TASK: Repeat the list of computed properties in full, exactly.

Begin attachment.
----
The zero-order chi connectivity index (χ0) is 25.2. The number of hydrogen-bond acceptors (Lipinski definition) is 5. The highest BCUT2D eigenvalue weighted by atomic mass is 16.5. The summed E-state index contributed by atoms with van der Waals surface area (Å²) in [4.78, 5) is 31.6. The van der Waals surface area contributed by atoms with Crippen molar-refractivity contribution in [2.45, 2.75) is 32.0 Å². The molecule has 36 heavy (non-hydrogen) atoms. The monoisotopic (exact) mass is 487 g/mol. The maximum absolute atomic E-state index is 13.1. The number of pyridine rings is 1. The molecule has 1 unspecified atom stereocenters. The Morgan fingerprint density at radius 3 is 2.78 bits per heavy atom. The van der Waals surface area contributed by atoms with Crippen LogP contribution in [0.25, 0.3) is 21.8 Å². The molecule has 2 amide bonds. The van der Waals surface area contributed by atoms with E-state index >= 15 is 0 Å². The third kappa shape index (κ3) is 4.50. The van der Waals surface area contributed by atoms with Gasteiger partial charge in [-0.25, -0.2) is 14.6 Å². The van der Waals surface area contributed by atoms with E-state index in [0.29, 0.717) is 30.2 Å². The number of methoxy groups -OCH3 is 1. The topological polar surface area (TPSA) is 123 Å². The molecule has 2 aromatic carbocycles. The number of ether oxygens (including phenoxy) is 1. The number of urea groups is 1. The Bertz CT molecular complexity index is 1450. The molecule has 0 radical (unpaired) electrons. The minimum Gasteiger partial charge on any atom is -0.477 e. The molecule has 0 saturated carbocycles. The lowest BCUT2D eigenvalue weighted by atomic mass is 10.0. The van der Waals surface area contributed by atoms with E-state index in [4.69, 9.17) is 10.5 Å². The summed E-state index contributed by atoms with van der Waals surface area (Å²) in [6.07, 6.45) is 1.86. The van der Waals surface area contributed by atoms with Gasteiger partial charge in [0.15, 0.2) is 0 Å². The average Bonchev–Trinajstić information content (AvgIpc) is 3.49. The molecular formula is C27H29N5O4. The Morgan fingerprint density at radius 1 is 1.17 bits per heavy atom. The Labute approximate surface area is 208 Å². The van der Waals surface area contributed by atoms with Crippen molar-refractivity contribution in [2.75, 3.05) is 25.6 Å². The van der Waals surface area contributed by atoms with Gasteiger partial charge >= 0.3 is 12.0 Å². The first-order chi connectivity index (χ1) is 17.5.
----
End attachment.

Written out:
The zero-order chi connectivity index (χ0) is 25.2. The number of hydrogen-bond acceptors (Lipinski definition) is 5. The highest BCUT2D eigenvalue weighted by atomic mass is 16.5. The summed E-state index contributed by atoms with van der Waals surface area (Å²) in [4.78, 5) is 31.6. The van der Waals surface area contributed by atoms with Crippen molar-refractivity contribution in [2.45, 2.75) is 32.0 Å². The molecule has 36 heavy (non-hydrogen) atoms. The monoisotopic (exact) mass is 487 g/mol. The maximum absolute atomic E-state index is 13.1. The number of pyridine rings is 1. The molecule has 1 unspecified atom stereocenters. The Morgan fingerprint density at radius 3 is 2.78 bits per heavy atom. The van der Waals surface area contributed by atoms with Crippen LogP contribution in [0.25, 0.3) is 21.8 Å². The molecule has 2 amide bonds. The van der Waals surface area contributed by atoms with E-state index >= 15 is 0 Å². The third kappa shape index (κ3) is 4.50. The van der Waals surface area contributed by atoms with Gasteiger partial charge in [-0.25, -0.2) is 14.6 Å². The van der Waals surface area contributed by atoms with E-state index in [0.29, 0.717) is 30.2 Å². The number of methoxy groups -OCH3 is 1. The topological polar surface area (TPSA) is 123 Å². The molecule has 2 aromatic carbocycles. The number of ether oxygens (including phenoxy) is 1. The number of urea groups is 1. The Bertz CT molecular complexity index is 1450. The molecule has 0 radical (unpaired) electrons. The minimum Gasteiger partial charge on any atom is -0.477 e. The molecule has 0 saturated carbocycles. The lowest BCUT2D eigenvalue weighted by atomic mass is 10.0. The van der Waals surface area contributed by atoms with E-state index in [4.69, 9.17) is 10.5 Å². The summed E-state index contributed by atoms with van der Waals surface area (Å²) in [6.07, 6.45) is 1.86. The van der Waals surface area contributed by atoms with Gasteiger partial charge in [0.15, 0.2) is 0 Å². The average Bonchev–Trinajstić information content (AvgIpc) is 3.49. The molecular formula is C27H29N5O4. The Morgan fingerprint density at radius 1 is 1.17 bits per heavy atom. The Labute approximate surface area is 208 Å². The van der Waals surface area contributed by atoms with Crippen molar-refractivity contribution in [2.75, 3.05) is 25.6 Å². The van der Waals surface area contributed by atoms with Gasteiger partial charge >= 0.3 is 12.0 Å². The first-order chi connectivity index (χ1) is 17.5.